New ATO guidance
SMSF Regulator’s Bulletin
The ATO has started a new publication, the SMSF Regulator’s Bulletin (SMSFRB), to provide advice and guidance for SMSFs. The bulletin aims to highlight new or emerging strategies that are regarded by the ATO as potential compliance risks. They can be issued more quickly than tax office rulings or determinations to provide warnings to advisers and trustees.
Use of reserves
The ATO is concerned some SMSFs may use reserves to circumvent the new transfer balance cap rules.
A major concern is reserves may be used to reduce member balances so additional contributions can be made. As such, the ATO has indicated it will closely examine arrangements that either set up new reserves or increase existing reserves from 1 July 2017.
Also highlighted is a shift in ATO policy in relation to allocations of reserves to a pension account. From 1 July 2017, all allocations from reserves can only be added to an accumulation interest and no longer to a pension account. An intentional use of reserves to adjust a member’s total superannuation balance may trigger Part IVA provisions of the Income Tax Assessment Act.
Review of release under compassionate grounds
Treasury has conducted a review of the compassionate grounds for early release of superannuation conditions to determine whether changes should be recommended to expand the range of appropriate circumstances.
Areas of consideration included:
- the increase in applications for release to pay for medical treatment,
- extension of criteria to prevent rental eviction (not just mortgage foreclosure),
- the need to balance simplicity and consistency against fairness, and
- access to an offender’s superannuation to pay compensation to victims of crime.
- Public consultation closed on 12 February and Treasury was due to report to government by the end of March.
The government has also announced that administration of the early release benefits under compassionate grounds will be transferred from the Department of Human Services to the ATO in 2018.
Transfer balance cap and LRBAs
Consultation paper Superannuation Tax Integrity Measures and exposure draft legislation
Treasury has released a consultation paper and draft legislation aimed at amending the Income Tax Assessment Act to count an SMSF member’s share of an outstanding limited recourse borrowing arrangement (LRBA) as part of their total superannuation balance. The change is to prevent a member using an LRBA to reduce their balance to enable them to make further non-concessional contributions. If passed, the changes will apply to LRBAs entered into from 1 July 2018.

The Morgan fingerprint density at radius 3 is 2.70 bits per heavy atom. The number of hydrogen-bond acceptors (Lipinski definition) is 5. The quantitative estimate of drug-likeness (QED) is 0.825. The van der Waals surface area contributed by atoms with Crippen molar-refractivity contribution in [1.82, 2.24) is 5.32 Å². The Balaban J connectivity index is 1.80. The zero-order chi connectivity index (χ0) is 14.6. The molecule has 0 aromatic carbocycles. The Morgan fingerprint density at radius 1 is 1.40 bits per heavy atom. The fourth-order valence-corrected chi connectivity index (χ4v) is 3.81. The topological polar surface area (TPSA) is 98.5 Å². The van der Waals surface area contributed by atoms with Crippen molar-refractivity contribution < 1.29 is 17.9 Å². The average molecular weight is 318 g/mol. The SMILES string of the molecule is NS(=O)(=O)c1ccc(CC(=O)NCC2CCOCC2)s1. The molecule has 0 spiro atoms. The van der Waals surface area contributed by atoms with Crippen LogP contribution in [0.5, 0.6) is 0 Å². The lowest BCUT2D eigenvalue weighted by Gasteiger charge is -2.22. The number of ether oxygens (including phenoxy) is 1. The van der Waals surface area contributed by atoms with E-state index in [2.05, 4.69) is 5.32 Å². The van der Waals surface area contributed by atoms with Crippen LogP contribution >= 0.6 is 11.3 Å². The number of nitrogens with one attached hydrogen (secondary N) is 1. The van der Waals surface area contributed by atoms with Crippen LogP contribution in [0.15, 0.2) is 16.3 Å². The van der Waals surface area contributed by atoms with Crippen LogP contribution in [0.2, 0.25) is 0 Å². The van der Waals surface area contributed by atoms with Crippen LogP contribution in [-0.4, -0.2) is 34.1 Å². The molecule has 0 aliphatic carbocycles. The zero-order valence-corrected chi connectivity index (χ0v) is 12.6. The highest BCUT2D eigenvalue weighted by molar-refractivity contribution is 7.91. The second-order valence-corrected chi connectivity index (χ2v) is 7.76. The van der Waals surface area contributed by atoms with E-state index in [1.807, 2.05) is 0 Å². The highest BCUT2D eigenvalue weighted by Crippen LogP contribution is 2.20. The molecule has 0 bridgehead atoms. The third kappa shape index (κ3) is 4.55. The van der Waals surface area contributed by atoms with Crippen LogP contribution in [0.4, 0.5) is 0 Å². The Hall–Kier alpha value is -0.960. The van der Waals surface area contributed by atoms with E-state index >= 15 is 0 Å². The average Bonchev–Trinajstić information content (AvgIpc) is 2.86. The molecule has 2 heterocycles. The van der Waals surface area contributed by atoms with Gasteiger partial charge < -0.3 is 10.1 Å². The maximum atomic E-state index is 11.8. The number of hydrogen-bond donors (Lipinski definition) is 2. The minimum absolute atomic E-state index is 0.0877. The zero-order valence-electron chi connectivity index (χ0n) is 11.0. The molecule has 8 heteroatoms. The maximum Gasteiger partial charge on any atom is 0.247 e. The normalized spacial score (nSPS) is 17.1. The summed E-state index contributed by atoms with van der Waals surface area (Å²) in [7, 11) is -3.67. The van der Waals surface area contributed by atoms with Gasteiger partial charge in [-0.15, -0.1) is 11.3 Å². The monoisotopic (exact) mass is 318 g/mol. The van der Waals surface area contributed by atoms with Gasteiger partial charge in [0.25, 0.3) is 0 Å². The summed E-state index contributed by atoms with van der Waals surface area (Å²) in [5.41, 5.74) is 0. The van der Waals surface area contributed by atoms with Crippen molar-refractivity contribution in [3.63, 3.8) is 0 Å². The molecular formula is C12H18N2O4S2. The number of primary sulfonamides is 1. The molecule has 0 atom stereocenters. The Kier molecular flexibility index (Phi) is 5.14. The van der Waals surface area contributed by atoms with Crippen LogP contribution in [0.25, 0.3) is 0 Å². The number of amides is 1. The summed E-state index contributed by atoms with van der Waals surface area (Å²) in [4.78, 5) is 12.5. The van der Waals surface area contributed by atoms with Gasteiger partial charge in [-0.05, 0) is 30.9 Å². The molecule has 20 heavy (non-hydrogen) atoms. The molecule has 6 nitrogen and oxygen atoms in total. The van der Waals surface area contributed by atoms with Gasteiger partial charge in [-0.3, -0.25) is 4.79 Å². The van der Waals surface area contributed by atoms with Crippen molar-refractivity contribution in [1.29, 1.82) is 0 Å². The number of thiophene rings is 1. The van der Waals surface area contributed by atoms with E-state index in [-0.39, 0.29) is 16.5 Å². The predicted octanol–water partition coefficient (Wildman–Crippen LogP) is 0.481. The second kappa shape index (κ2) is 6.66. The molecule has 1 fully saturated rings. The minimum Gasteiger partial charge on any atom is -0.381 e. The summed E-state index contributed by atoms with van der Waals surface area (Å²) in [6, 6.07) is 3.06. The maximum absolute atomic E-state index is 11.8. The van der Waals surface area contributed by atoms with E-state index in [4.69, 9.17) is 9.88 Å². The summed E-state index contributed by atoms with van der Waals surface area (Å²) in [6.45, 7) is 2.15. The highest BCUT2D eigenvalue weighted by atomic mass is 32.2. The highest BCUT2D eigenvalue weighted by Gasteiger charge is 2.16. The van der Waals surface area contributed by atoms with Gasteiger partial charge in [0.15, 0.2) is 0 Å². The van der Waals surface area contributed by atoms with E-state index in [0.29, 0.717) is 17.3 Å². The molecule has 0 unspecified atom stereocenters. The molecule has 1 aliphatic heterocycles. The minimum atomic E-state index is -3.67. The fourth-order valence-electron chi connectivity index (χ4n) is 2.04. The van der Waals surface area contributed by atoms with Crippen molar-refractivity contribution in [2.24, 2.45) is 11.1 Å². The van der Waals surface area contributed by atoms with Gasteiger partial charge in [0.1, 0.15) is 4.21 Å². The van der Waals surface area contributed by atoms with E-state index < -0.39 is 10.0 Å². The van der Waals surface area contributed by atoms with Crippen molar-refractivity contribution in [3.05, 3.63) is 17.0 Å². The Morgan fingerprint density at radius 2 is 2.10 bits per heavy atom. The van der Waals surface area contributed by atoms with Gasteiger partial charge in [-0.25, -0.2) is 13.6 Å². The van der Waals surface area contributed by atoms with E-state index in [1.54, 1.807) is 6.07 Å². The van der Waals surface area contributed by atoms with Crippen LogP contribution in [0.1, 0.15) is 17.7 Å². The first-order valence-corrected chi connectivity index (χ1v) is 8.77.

Also included is a measure to ensure non-arm’s-length expenditure is considered when determining whether non-arm’s-length income tax rules apply.
Under current rules a transition-to-retirement income stream (TRIS) cannot automatically revert to a dependant if that person has not met a condition of release.
Lobbying by the industry has led to the release of exposure draft legislation to amend the legislation to allow a TRIS to automatically revert instead of requiring a commutation and commencement of a new income stream. This is in line with the treatment of other reversionary income streams and allows the beneficiary a 12-month time frame to plan if their transfer balance cap will be exceeded.
Guidance on transitional CGT relief
ATO Guidance Note 6
The ATO has issued guidance on claiming the transitional capital gains tax relief. The information includes how the relief operates and its application to an SMSF paying a TRIS. It also includes examples of how the relief applies for the methods of calculating exempt pension income. Trustees who wish to claim the relief need to make an election before lodging the annual return. With the annual return lodgement date extended to 30 June 2018, trustees have additional time to make this election.
Action on dividend-stripping arrangements
The ATO has previously issued taxpayer alerts with warnings on dividend-stripping arrangements that are used to transfer large amounts into superannuation and is now taking action.
Over the past two years, there have been 61 cases, with 25 taken to the ATO General Anti-Avoidance Rules panel. In 19 of these cases, it was found reasonable for Part IVA provisions of the Income Tax Assessment Act to be applied. The ATO has agreed to settlement terms in 13 cases.